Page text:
A wave is not just a wave. It has a speed, height, direction. And a great energy potential. That might even meet the power needs of the entire planet. Already in 2012 an analysis of the Intergovernmental Panel on Climate Change (IPCC), spoke of a 30 thousand terawatts (TW) per year energy capacity of wave power around the world, 31% of which concentrated in North America. Indeed, it is the United States that is focusing on wave energy, with the aim of obtaining 80% of electricity from renewable sources by 2035. But in Europe too countries like Britain, Denmark, Italy, Portugal, Ireland, France and Norway are becoming increasingly involved in the industry.
The advantages of a wave
A wave is not just a wave. It has a speed, height, direction. And a great #energy potential
More predictable and consistent, wave power has ten times the potential of solar power, and five times that of wind power: One only has to consider that an hour of wave motion is equivalent to an hour of gusts of wind running at 160 kph. Furthermore, as a resource wave power can be used day-in-day-out, by night the same as by day. In the world of clean energy, seas and oceans have been the sources least tapped up to now, both because of the high costs of conversion facilities and their maintenance and for the many variables that need to be considered in the study of water movement. Yet research in recent years has gone ahead and suggests a future of experimentation and new relaunch of the sector. Marine energy development is inevitably linked to several factors: "We must take into account the financial, environmental and technical aspects - explains Marcus Lehmann, researcher and collaborator at the Theoretical and Applied Fluid Dynamics Laboratory (TAFLab) of the University of California at Berkeley, USA - but in the near future we will be able to make great strides forward, as has happened in recent years with solar and wind power. There are basically two key elements: technological progress and the resorting to economies of scale, meaning small energy systems that are more easily usable and controllable."
Power plants and "wave farms"
There are mainly three types of facilities, installed on the water surface or about 40 meters under the sea, that capture wave motion: attenuators, serpentine structures composed of cylinders that activate generators (thus transforming the mechanical energy into electrical energy); buoy systems, which follow the wave and trigger turbines; and terminals, tanks positioned perpendicular to the flow that capture the energy before compressing it, like the pistons in an engine.
The marine power plants set up so far have had mixed results: the "Pelamis", created in 2008 in the north of Portugal, provided electricity to 1500 homes, but was closed down after just two months due to financial problems. However, the first "wind farm" opened in Australia in 2015, that produces electricity and is connected to a water desalination plant, and the "Azura System" converter, built on the Hawaiian island of Oahu in collaboration with the American Navy, are working successfully. In the latter case the wave energy is captured by a special 45 ton floating device, which rotates 360° and is able to draw power from both the horizontal motion and the vertical flow.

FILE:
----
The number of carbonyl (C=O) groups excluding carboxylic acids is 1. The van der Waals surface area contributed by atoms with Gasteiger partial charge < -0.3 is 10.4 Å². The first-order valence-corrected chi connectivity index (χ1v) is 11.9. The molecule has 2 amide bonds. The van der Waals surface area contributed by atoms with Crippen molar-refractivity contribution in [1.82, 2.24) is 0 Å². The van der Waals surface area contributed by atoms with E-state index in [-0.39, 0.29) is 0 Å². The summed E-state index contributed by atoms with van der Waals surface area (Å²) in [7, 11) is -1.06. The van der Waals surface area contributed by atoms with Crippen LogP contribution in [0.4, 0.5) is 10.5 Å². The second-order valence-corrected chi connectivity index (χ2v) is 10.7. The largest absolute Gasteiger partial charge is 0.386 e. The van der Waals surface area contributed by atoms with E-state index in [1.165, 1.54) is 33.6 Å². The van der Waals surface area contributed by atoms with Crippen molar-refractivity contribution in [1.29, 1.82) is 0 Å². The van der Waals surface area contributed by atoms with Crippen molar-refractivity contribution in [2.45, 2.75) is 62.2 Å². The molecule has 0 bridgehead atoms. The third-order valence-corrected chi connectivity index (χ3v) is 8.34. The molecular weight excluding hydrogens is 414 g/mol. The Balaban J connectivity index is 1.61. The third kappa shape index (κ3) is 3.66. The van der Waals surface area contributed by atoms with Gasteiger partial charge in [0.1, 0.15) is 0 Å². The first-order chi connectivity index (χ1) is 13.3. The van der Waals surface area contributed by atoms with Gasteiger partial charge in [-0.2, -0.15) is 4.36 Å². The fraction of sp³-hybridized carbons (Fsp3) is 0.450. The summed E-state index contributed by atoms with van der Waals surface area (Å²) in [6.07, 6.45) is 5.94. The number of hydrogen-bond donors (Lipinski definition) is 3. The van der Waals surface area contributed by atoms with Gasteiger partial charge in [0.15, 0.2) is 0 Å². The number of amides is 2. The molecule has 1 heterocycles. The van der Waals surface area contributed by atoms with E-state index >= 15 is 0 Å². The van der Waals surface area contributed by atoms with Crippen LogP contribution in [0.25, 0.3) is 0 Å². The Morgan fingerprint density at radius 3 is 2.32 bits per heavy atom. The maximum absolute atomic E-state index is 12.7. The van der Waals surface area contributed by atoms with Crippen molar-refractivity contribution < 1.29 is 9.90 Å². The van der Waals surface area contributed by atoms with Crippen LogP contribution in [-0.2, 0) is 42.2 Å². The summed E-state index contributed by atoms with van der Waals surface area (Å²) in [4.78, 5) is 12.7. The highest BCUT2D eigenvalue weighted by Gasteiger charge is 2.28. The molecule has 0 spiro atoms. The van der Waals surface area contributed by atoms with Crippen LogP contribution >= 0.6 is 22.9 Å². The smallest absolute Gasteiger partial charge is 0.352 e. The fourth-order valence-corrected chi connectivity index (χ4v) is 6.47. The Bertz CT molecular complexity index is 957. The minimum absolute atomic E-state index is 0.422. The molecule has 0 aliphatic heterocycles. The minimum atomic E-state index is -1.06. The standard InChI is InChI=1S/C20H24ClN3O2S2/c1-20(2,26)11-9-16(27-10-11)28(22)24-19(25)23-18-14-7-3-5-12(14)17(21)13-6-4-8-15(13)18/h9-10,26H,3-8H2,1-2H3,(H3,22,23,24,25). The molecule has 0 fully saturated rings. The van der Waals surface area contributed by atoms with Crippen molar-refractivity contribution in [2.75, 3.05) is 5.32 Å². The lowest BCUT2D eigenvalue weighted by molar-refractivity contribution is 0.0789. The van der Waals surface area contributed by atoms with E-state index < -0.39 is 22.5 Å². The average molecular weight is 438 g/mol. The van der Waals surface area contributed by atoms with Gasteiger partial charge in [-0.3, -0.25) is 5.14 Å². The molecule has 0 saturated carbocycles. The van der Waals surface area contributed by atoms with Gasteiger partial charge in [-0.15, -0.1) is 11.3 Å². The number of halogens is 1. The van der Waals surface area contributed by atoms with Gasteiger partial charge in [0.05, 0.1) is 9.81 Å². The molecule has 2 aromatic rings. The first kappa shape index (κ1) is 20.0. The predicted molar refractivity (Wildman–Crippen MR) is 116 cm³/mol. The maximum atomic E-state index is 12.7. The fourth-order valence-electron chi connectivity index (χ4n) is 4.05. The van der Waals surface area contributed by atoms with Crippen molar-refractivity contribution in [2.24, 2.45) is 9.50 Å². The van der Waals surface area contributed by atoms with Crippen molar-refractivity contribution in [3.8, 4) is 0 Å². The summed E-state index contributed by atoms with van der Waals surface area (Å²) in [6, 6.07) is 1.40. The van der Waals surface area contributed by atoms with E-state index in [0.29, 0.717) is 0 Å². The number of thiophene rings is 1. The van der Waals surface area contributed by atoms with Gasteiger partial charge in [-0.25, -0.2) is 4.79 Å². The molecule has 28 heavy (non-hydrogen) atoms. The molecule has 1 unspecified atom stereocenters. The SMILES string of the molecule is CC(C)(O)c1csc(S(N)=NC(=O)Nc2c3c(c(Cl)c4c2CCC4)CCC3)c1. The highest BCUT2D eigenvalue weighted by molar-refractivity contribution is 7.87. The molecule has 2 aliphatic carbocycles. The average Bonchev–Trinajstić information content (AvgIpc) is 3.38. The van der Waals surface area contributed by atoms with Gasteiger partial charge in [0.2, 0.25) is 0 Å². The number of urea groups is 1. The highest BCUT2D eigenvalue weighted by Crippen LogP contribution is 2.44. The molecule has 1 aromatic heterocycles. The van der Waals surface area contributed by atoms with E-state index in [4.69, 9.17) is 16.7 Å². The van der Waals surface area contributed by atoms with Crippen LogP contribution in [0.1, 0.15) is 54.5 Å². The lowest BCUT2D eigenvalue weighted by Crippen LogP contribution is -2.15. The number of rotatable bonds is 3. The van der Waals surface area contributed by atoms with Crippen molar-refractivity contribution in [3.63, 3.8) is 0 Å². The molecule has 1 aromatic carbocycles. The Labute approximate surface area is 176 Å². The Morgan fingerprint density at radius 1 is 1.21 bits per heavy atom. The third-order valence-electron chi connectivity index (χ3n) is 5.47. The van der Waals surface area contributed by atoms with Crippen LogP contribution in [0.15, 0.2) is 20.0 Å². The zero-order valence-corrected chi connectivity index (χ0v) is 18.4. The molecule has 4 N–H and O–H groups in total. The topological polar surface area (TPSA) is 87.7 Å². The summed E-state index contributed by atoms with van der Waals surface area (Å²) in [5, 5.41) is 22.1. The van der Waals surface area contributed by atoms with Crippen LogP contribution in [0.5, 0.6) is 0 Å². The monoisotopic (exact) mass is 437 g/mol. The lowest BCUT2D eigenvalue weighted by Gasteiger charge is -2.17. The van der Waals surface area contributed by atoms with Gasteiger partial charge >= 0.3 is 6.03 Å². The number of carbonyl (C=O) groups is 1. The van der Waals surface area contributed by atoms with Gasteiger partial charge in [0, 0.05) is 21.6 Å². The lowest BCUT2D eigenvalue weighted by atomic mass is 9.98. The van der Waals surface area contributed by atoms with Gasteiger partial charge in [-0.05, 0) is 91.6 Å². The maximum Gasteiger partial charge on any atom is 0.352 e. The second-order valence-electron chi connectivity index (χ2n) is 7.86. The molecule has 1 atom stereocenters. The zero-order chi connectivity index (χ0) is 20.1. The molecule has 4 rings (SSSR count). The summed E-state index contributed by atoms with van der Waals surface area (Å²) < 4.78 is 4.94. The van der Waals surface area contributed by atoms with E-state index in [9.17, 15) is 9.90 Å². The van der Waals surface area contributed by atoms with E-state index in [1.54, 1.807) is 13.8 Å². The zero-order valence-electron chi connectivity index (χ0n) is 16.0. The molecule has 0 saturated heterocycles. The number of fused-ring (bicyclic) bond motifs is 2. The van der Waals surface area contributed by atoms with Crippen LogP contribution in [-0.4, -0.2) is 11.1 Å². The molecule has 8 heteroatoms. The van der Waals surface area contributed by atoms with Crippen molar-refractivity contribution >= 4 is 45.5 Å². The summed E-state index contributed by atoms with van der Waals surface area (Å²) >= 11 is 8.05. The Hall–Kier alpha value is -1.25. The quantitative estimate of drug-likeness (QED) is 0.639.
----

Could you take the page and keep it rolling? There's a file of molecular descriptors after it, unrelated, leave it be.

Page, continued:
In Europe, Asia and North America, over a thousand patents for converters that use kinetic, thermal and chemical energy of seawater were filed in 2015 alone. That is to say we are dealing with a potentially inexhaustible store, associated with other forms of renewable energy: "This field will never be a 'monoculture', but a healthy mix - continues Lehmann - The goal is to lower the costs, and make wave power competitive."
There are mainly three types of facilities, installed on the water surface or about 40 meters under the sea, that capture wave motion
The wager of the USA
The development of wave energy in the United States is encouraged, in academia and beyond, by ad hoc funded scholarships, competitions and workgroups. One of the most important is the "CalWave" project research team, guided by Lehmann himself: "We have created under water "carpets" (hence sheltered from the effects of rain and storms) inspired by the muddy seabeds. These structures absorb wave energy and generate electricity more efficiently than other systems on the surface," he explains. The first prototype dates back to 2012 and has evolved into two variants: moving in contact with the waves pistons are activated that in turn activate a hydraulic motor to produce electricity; but these pistons can also "drive" the flow through a desalination plant. "Our objectives are mainly to provide an affordable solution for generating sustainable and reliable electricity and to get fresh water from ocean waves," Lehmann concludes. The US Department of Energy has released encouraging data on the potential energy capacity of North American waters, also considering tidal energy and exploitation of the currents: up to 3200 TW a year, enough to power more than 200 million homes, or that is provide electricity to 90 thousand homes annually with one single TW. This is also why investments totalling over 40 million dollars has been allocated for the construction, in an area yet to be determined, of the first wave power test center, in order to accelerate the development of the sector and the commercialisation of marine energy in the United States.